USDA eyes whether tainted beef entered food supply
Wednesday, August 22, 2012
FRESNO, Calif. (AP) — Federal regulators who shut down a Central California slaughterhouse after receiving an animal welfare video were investigating Tuesday whether beef from sick cows reached the human food supply.
The video appears to show workers bungling the slaughter of cows struggling to walk and even stand. Under federal regulations, sick animals cannot be slaughtered for human consumption.
The investigation will determine whether sick cows were slaughtered and whether meat products from the company should be recalled, said Justin DeJong, a spokesman for the USDA Food Safety Inspection Service.
The agency suspended operations Monday at Central Valley Meat Co. in Hanford after receiving the video Friday from the animal welfare group Compassion Over Killing. The footage shows animals bleeding and thrashing after being repeatedly shot in the head with a pneumatic gun in unsuccessful efforts to render them unconscious for slaughter.
Federal regulations say to avoid unnecessary suffering during slaughter, animals must be rendered unconscious by a single shot to the head from a pneumatic gun that fires a bolt through the skull to pierce the brain.
In-N-Out Burger, a fast food chain, severed its ties with the company after learning about the situation. Mark Taylor, chief operating officer, said on Tuesday that the company acted immediately upon becoming aware it.
“As soon as we became aware of the allegations regarding Central Valley Meat Company and their handling of cattle, we immediately severed our supplier relationship with them. In-N-Out Burger would never condone the inhumane treatment of animals and all of our suppliers must agree to abide by our strict standards for the humane treatment of cattle,” Taylor said to the Associated Press in a written statement.
In-N-Out’s agreement with suppliers prohibits companies from shipping beef from sick animals. The agreement also includes standards on humane treatment of animals.
The USDA said investigators are trying to determine whether the cows in the video were just lame or sick, which would render them unfit for human consumption.
“That’s the main issue right now,” said DeJong of the USDA’s Food Safety Inspection Service.
Central Valley Meat Co., owned by Brian and Lawrence Coelho, declined to comment on the video, saying company officials had not seen it. On Tuesday the company hired a public relations firm, which issued a statement saying the company is cooperating with investigators.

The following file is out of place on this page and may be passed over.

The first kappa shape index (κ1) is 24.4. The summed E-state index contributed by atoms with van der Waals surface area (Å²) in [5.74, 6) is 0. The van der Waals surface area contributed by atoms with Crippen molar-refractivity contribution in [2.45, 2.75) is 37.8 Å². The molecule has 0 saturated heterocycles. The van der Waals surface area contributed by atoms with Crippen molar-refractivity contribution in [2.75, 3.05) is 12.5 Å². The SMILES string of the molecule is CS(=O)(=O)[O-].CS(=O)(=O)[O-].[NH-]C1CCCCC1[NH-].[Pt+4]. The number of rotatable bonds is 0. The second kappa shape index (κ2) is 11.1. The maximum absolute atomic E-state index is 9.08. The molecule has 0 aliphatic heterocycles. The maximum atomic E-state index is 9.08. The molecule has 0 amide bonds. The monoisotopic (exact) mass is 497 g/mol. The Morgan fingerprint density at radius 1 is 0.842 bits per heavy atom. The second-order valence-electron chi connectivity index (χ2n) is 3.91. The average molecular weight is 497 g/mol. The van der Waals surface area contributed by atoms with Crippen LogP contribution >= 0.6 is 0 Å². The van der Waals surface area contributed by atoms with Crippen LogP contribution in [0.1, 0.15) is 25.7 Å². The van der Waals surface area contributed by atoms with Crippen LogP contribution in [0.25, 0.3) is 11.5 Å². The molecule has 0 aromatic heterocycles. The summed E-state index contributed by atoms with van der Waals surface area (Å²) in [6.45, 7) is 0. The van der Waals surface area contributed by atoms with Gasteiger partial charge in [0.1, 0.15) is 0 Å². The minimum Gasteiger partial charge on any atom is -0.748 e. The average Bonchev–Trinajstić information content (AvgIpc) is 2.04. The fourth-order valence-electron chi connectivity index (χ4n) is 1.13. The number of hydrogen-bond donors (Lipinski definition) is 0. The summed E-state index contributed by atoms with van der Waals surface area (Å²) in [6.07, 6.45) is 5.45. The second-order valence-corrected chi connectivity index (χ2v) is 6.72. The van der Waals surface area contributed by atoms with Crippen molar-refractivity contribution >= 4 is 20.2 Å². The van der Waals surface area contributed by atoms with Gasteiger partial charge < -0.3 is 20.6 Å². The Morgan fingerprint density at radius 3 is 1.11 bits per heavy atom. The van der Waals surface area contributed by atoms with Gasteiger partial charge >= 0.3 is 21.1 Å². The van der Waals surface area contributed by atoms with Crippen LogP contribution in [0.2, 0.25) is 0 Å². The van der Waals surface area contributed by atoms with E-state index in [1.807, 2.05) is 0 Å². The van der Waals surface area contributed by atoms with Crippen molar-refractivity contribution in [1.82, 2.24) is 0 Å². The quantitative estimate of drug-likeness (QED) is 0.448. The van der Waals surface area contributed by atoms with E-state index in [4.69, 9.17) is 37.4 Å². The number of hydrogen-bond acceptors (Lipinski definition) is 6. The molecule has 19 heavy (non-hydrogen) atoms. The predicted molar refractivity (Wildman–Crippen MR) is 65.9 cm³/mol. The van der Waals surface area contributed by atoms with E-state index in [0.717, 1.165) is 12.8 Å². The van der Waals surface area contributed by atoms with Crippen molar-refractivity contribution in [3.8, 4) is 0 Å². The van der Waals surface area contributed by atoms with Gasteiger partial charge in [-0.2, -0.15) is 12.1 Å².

“Central Valley Meat is working closely with the USDA’s Food Safety and Inspection Service to address animal-handling concerns arising from a covert video provided to USDA by an animal rights group. Central Valley Meat takes these issues very seriously and is now developing a plan of action to present to FSIS to remedy any potential violations of USDA guidelines. Based on our own investigation and 30 years of producing safe, high-quality US beef, we are confident these concerns pose no food safety issues. We take these allegations very seriously and will immediately address any concerns the USDA may have,” the company said.
The video taken by an undercover investigator for Compassion Over Killing also shows cattle lying in pens unable to move, and at least one unable to stand to leave a stock transportation trailer.
Some clips show cattle with swollen udders that are unable to keep their legs under them. Other footage shows a downed cow trembling and unable to stand even as workers try to pull her up by the tail.
Within hours of seeing the video, the USDA’s Office of Inspector General sent investigators who found evidence of “egregious inhumane handling and treatment of livestock.” The possibility animals were being inhumanely treated caused officials to shut down the plant while the investigation unfolds.
The USDA received hours of videotape from the Washington D.C.-based animal welfare group, which said its undercover investigator was employed by the slaughterhouse and made the video over a two-week period in June and early July.
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